The Center for X-Ray Optics new technique for creating high-resolution zone plates involves two separate patterns of alternating zones fabricated sequentially and overlaid on the same wafer.
With the new technique the zones were spaced approximately 15 nanometers apart (30 nanometers between the centers of each gold zone). Future improvements will be directed at narrower zones with no gaps and even closer spacing.
Zone Plate Lenses Capable of Better than 15-Nanometer Resolution
Progress in nanoscience and nanotechnology depends not only on examining the surfaces of things but on seeing deep inside biological organisms and material structures to identify what they’re made of — and what electronic, magnetic, optical, and chemical processes may be in play.
For measuring internal variations in shape, organization, magnetism, polarization, or chemical make-up over distances of a few nanometers (billionths of a meter), x-ray microscopy not only complements electron microscopy but also offers important advantages. The XM-1 x-ray microscope at the Advanced Light Source, located at the Department of Energy’s Lawrence Berkeley National Laboratory, uses bright beams of "soft" x-rays to produce images that not only reveal structures but can identify their chemical elements and measure their electromagnetic and other properties as well.
Paul Preuss | EurekAlert!
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MPQ scientists achieve long storage times for photonic quantum bits which break the lower bound for direct teleportation in a global quantum network.
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Tiny pores at a cell's entryway act as miniature bouncers, letting in some electrically charged atoms--ions--but blocking others. Operating as exquisitely sensitive filters, these "ion channels" play a critical role in biological functions such as muscle contraction and the firing of brain cells.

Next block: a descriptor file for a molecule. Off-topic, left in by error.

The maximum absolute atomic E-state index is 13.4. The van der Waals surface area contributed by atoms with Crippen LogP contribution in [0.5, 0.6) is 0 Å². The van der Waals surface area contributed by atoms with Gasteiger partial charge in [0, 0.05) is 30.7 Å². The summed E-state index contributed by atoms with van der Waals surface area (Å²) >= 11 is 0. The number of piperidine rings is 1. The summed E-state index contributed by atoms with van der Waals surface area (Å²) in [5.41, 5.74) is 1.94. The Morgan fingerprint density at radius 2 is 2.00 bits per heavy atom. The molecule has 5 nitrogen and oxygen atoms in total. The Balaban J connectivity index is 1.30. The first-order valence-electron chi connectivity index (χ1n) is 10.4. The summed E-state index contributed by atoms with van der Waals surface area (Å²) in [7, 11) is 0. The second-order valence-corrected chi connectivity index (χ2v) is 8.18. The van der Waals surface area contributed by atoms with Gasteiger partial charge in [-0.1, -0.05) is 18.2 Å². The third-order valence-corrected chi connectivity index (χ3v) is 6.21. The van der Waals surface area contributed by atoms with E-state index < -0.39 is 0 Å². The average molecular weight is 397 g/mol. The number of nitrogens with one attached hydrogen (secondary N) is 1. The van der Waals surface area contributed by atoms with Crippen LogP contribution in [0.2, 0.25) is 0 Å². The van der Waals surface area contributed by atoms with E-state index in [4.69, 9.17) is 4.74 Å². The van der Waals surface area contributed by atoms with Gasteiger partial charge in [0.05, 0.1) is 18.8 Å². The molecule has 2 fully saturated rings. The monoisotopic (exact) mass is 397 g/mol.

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The miniaturization of the current technology of storage media is hindered by fundamental limits of quantum mechanics. A new approach consists in using so-called spin-crossover molecules as the smallest possible storage unit. Similar to normal hard drives, these special molecules can save information via their magnetic state. A research team from Kiel University has now managed to successfully place a new class of spin-crossover molecules onto a surface and to improve the molecule’s storage capacity. The storage density of conventional hard drives could therefore theoretically be increased by more than one hundred fold. The study has been published in the scientific journal Nano Letters.
Over the past few years, the building blocks of storage media have gotten ever smaller. But further miniaturization of the current technology is hindered by...
With innovative experiments, researchers at the Helmholtz-Zentrums Geesthacht and the Technical University Hamburg unravel why tiny metallic structures are extremely strong
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14.12.2017 | Life Sciences